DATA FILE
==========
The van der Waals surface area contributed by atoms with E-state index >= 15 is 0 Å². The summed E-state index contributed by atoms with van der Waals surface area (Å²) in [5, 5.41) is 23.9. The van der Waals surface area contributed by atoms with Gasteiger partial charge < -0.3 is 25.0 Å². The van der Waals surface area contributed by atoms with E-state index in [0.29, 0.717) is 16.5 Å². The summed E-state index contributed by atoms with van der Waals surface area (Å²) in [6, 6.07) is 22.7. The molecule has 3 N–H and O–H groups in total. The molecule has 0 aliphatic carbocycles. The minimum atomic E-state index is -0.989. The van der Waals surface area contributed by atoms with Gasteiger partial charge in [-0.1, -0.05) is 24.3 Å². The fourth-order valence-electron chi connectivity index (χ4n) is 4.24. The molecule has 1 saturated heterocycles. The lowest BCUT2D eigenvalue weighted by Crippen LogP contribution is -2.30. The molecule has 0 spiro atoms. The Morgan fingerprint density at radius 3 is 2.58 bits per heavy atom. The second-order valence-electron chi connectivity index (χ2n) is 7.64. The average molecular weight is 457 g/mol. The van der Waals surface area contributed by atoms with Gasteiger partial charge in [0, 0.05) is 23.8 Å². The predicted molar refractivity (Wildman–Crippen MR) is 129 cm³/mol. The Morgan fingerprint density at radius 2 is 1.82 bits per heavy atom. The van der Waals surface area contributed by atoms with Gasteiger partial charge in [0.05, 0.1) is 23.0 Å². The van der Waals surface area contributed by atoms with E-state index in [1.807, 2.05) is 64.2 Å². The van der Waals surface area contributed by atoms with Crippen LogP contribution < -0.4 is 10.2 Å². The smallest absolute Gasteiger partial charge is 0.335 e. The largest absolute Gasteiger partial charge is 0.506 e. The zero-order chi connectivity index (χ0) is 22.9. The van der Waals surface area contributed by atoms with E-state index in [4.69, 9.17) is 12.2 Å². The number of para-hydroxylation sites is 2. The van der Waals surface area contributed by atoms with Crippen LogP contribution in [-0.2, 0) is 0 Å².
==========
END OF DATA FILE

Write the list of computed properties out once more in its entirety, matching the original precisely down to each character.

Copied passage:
The van der Waals surface area contributed by atoms with E-state index >= 15 is 0 Å². The summed E-state index contributed by atoms with van der Waals surface area (Å²) in [5, 5.41) is 23.9. The van der Waals surface area contributed by atoms with Gasteiger partial charge < -0.3 is 25.0 Å². The van der Waals surface area contributed by atoms with E-state index in [0.29, 0.717) is 16.5 Å². The summed E-state index contributed by atoms with van der Waals surface area (Å²) in [6, 6.07) is 22.7. The molecule has 3 N–H and O–H groups in total. The molecule has 0 aliphatic carbocycles. The minimum atomic E-state index is -0.989. The van der Waals surface area contributed by atoms with Gasteiger partial charge in [-0.1, -0.05) is 24.3 Å². The fourth-order valence-electron chi connectivity index (χ4n) is 4.24. The molecule has 1 saturated heterocycles. The lowest BCUT2D eigenvalue weighted by Crippen LogP contribution is -2.30. The molecule has 0 spiro atoms. The Morgan fingerprint density at radius 3 is 2.58 bits per heavy atom. The second-order valence-electron chi connectivity index (χ2n) is 7.64. The average molecular weight is 457 g/mol. The van der Waals surface area contributed by atoms with Gasteiger partial charge in [0, 0.05) is 23.8 Å². The predicted molar refractivity (Wildman–Crippen MR) is 129 cm³/mol. The Morgan fingerprint density at radius 2 is 1.82 bits per heavy atom. The van der Waals surface area contributed by atoms with Gasteiger partial charge in [0.05, 0.1) is 23.0 Å². The van der Waals surface area contributed by atoms with E-state index in [1.807, 2.05) is 64.2 Å². The van der Waals surface area contributed by atoms with Crippen LogP contribution < -0.4 is 10.2 Å². The smallest absolute Gasteiger partial charge is 0.335 e. The largest absolute Gasteiger partial charge is 0.506 e. The zero-order chi connectivity index (χ0) is 22.9. The van der Waals surface area contributed by atoms with E-state index in [4.69, 9.17) is 12.2 Å². The number of para-hydroxylation sites is 2. The van der Waals surface area contributed by atoms with Crippen LogP contribution in [-0.2, 0) is 0 Å².